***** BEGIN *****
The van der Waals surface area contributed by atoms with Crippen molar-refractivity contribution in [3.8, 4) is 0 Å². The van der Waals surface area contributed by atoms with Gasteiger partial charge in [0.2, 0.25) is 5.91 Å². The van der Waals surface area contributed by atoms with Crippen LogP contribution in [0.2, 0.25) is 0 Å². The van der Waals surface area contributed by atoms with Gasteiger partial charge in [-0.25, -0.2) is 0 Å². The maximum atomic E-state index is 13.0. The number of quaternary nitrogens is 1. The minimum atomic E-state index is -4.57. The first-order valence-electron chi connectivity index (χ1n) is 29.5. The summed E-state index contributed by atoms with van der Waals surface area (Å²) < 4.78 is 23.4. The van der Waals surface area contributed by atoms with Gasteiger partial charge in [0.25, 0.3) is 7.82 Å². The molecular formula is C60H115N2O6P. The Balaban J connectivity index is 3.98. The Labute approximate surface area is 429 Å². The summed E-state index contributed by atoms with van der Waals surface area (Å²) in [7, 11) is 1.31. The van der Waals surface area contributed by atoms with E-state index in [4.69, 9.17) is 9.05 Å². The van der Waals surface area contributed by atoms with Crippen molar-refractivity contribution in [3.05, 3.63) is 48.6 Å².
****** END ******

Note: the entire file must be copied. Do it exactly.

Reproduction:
The van der Waals surface area contributed by atoms with Crippen molar-refractivity contribution in [3.8, 4) is 0 Å². The van der Waals surface area contributed by atoms with Gasteiger partial charge in [0.2, 0.25) is 5.91 Å². The van der Waals surface area contributed by atoms with Crippen LogP contribution in [0.2, 0.25) is 0 Å². The van der Waals surface area contributed by atoms with Gasteiger partial charge in [-0.25, -0.2) is 0 Å². The maximum atomic E-state index is 13.0. The number of quaternary nitrogens is 1. The minimum atomic E-state index is -4.57. The first-order valence-electron chi connectivity index (χ1n) is 29.5. The summed E-state index contributed by atoms with van der Waals surface area (Å²) < 4.78 is 23.4. The van der Waals surface area contributed by atoms with Gasteiger partial charge in [0.25, 0.3) is 7.82 Å². The molecular formula is C60H115N2O6P. The Balaban J connectivity index is 3.98. The Labute approximate surface area is 429 Å². The summed E-state index contributed by atoms with van der Waals surface area (Å²) in [7, 11) is 1.31. The van der Waals surface area contributed by atoms with E-state index in [4.69, 9.17) is 9.05 Å². The van der Waals surface area contributed by atoms with Crippen molar-refractivity contribution in [3.05, 3.63) is 48.6 Å².